BILOELA man Cole Klease has been commended for his many years of work and dedication in the mining industry.
Cole Klease was awarded Rio Tinto Energy and Minerals Pioneer of the Year 2017 for "his outstanding commitment to underground mine safety and protecting the lives of miners now and in the future."
Mr Klease couldn't believe he was chosen for the award 11,000 Rio Tinto Energy & Minerals employees worldwide
"You could have knocked me over with a feather," he said.
"I was pleasantly shocked.
"It's a huge honour, I'm still pinching myself."
Mr Klease moved to Biloela at the age of 10 and moved away in 1994.
He now works as a Compliance Coordinator and Fire Officer at Kestrel mine near Emerald, has been involved in the mining industry for 39 years this year.
"I worked at Moura no.2 Underground mine for 15 years and have been with Kestrel for five years," he said.
He started out at the bottom and worked his way through the ranks.
"I started out as a coal miner, became a deputy in 1983 and worked my way up and became a shift supervisor in 2002," Mr Klease said.
"I worked as an Operations Manager with the Queensland Mines Rescue Service from 2007 to 2012 and then I joined Rio Tinto in late 2012 to present."
These days, his role is not so much getting his hands dirty with the coal but it is just as important.
"Mainly compliance with emergency responses and evacuations but I am also statutory fire officer to make sure all the equipment is up to scratch," Mr Klease said.
"Hopefully we provide a good service to the mine "
And most of all, he said Kestrel mine is a great workplace.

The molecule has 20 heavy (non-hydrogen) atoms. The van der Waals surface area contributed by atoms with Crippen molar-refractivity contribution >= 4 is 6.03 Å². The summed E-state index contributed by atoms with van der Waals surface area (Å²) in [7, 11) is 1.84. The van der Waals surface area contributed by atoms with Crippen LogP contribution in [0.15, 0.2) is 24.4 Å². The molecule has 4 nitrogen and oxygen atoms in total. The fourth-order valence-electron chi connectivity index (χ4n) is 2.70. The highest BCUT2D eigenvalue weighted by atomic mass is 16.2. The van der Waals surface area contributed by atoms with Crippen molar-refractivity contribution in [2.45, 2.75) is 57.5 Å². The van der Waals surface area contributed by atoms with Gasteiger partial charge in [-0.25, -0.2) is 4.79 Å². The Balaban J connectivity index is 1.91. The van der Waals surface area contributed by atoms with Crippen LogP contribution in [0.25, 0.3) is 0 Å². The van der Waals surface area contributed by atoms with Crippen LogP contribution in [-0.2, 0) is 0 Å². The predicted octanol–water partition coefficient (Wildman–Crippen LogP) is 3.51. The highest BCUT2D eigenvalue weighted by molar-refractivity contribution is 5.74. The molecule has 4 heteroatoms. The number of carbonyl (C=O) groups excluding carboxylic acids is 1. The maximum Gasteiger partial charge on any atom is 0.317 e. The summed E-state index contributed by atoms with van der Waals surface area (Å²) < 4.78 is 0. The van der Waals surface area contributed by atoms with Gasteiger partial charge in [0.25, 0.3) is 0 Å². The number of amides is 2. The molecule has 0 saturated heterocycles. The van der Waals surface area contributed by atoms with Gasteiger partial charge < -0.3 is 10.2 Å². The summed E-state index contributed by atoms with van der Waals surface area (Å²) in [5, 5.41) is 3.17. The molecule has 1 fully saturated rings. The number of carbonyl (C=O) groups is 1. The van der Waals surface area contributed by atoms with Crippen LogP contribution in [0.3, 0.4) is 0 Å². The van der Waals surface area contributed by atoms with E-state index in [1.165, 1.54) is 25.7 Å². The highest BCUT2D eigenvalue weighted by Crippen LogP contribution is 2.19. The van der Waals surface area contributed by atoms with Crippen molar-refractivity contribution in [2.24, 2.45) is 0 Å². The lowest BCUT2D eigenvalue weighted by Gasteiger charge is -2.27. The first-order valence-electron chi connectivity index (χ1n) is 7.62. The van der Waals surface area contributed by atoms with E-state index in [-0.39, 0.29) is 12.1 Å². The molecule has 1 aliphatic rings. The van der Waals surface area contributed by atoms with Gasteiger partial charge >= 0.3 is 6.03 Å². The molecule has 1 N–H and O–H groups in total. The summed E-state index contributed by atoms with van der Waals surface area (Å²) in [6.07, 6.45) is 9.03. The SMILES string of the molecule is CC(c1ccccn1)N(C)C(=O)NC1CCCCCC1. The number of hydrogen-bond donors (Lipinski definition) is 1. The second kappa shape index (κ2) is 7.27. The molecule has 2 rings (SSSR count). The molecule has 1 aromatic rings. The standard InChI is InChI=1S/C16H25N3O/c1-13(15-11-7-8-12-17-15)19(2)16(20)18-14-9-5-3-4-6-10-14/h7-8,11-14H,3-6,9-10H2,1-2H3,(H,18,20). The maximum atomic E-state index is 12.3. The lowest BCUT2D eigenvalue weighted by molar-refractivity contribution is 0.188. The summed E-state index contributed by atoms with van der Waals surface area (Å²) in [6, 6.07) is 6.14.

"I love the variety, the interaction with the workforce, the knowledge sharing," Mr Klease said.
"There is a lot of pluses and not too many negatives.
"They are all keen to come to training and learn."
Mr Klease was still shocked to have received the award.
"It's the biggest recognition anyone could ever get," he said.
"For anyone to not only get recognised, but from a company worldwide, its awesome."
The first time Rio Tinto has run the award, Mr Klease is the first recipient of the award.
"It's a great honour, I am very proud to get the award and I am still lost for words," he said.
Not one to brag, Mr Klease said his job was about the rewarding of helping others not for accolades.
"I'm a quiet achiever, I don't like drawing attention to myself and just go about my work and try to pass on my knowledge and skills of underground work," he said.
"And if my help has helped one or two persons over the years then I have done my job."
It is his dedication that has led him to receive the prestigious award.
"My dedication to mines rescue, my dedication to training people in mine evacuation and response," Mr Klease said.
"I was involved in the Moura No.4 1986 explosions and my own mine blew up in 1994, the no.2 explosion, unfortunately we couldn't help there.
"As a volunteer rescue person i was called out to sites for each of those."
It was then, the mine worker knew he wanted to do something to help.
"Out of that I lost a lot of good friends but gained a lot of skills and experience," Mr Klease said.
"I set myself a little mission to train my colleagues and people to make sure nothing like that happens ever, ever again.
"Make sure they do the right thing and they keep doing it right and they don't make mistakes.
"It's not nice when you lose your workmates, it's a bitter pill."
He said out of their loss, the lost workmate's legacy has become safety.
"Underground coal mining is a very hazardous jobs that you can control but when you lose control it gets hazardous," Mr Klease said.
While there hasn't been a major explosion in many years, Mr Klease said they can't take that for granted.
"We cant become complacent and be vigilant at all times," he said.
"Safety is paramount."
And this is what it is all about for Mr Klease.
"It's always good to be recognised for something you do, something you believe strongly in," he said.
"I just cant put it in words, its incredible to be recognised for something you do every day."